You might know the legend:
Archimedes the Smart was in Syracuse for a long siege by the Romans. He used his smarts, and parabolas, to point polished shields and reflected sunlight onto the Roman ships, thereby setting them on fire. The story has taken on a life of its own, until it’s like an ancient action movie. Archimedes, played by Sean Connery, dressed to the hilt in Greek leather, death ray in hand grenade-launcher-like, points the ray at a succession of Roman ships. “Make my day!” Blam! “Do you feel lucky, punk?” Ker-PLOW! “Guaranteed to jack you up!”
(Okay, that last one might not have been the strongest line from an action film.)
Problem: It probably never happened. Sorry.
Mythbusters has tackled the myth three times now, each time concluding, “Yeah, myth almost certainly busted.” Over the years, a number of smart people have tried to duplicate the feat, and some have declared success, though as far as I can tell, only by cheating the parameters.
In my take, these factors must be taken into account before you can say “Eureka!”:
Time of day/strength of sun: Syracuse harbor faces east–the sun in question would have been morning sun.
Ocean wind: If you’re not trying to focus your giant reflective surface in at least a mild wind, you haven’t really done this by a harbor, have you?
Water: A few of the groups that claim victory have set their ships on fire–in parking lots. Or in a field. Sorry, landlubbers–not the same as ships bobbing about on the ocean.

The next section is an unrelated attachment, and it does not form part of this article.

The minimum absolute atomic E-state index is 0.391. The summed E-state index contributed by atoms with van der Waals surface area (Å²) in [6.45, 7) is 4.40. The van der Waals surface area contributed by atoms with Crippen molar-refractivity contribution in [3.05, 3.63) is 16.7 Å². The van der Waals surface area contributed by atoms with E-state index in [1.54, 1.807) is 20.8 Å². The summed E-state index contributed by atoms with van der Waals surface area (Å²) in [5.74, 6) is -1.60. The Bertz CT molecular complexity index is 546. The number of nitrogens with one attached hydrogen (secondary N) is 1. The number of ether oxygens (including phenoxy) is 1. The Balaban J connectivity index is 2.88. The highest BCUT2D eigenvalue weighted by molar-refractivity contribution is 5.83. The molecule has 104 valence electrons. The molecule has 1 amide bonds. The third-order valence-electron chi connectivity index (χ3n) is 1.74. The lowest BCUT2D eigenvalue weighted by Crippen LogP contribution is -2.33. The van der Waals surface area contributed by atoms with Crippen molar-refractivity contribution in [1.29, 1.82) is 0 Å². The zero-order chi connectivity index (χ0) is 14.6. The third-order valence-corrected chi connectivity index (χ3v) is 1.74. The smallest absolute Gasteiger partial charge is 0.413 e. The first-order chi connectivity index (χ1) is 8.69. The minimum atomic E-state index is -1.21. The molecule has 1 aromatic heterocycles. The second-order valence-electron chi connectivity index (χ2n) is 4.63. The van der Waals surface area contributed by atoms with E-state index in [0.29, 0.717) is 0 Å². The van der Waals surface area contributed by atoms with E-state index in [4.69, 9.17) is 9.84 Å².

Distance: Would someone go measure the fricking Syracuse harbor, already, and put an end to this “Well, yes, 60 feet IS short, it was probably longer than that, but hey–that’s all the space we had, all right? Give us a break!”
Materials: Bronze or copper shields. If you’re going to upgrade to modern-day glass-blowing techniques, just admit you’re fudging. And make the target boat out of the same type of wood common in Roman ships at the time.
And account for:
- Why didn’t the Greeks just use flaming arrows?
- Why did it take centuries for historians to mention the blazing success in their accounts of the battle?
- What were the Roman soldiers doing on the boats? Couldn’t they jump up and down and break the focus? Throw themselves in front of the ray and take the bullet? These were Roman soldiers. Some of the butchest guys in history. They just stood there, all several hundred of them per boat, and watched while the four or five Greeks per mirror on the shore steadied the glass against the wind and held tight for minutes until all the conditions were perfect and the ships caught fire? Really?
Check out this guy for a depressingly thorough refutation, complete with math and stuff: Dennis L. Simms rains on your Archimedes’ Death Ray
I get it. It’s superfun to play with the details of this myth, to try to find a way it could be possible. The Mythbusters’ episodes (three to date) have been a hoot, including the one with President Obama. I can see why people keep revisiting the idea. But I’ve moved on from trying to make it true (it probably wasn’t) to trying to grasp why this is so freaking important to people. Why can’t they just let it go?
The answer is probably as simple as myth itself; it makes a much better story if it’s true. Or am I missing something else about the durability of this particular myth?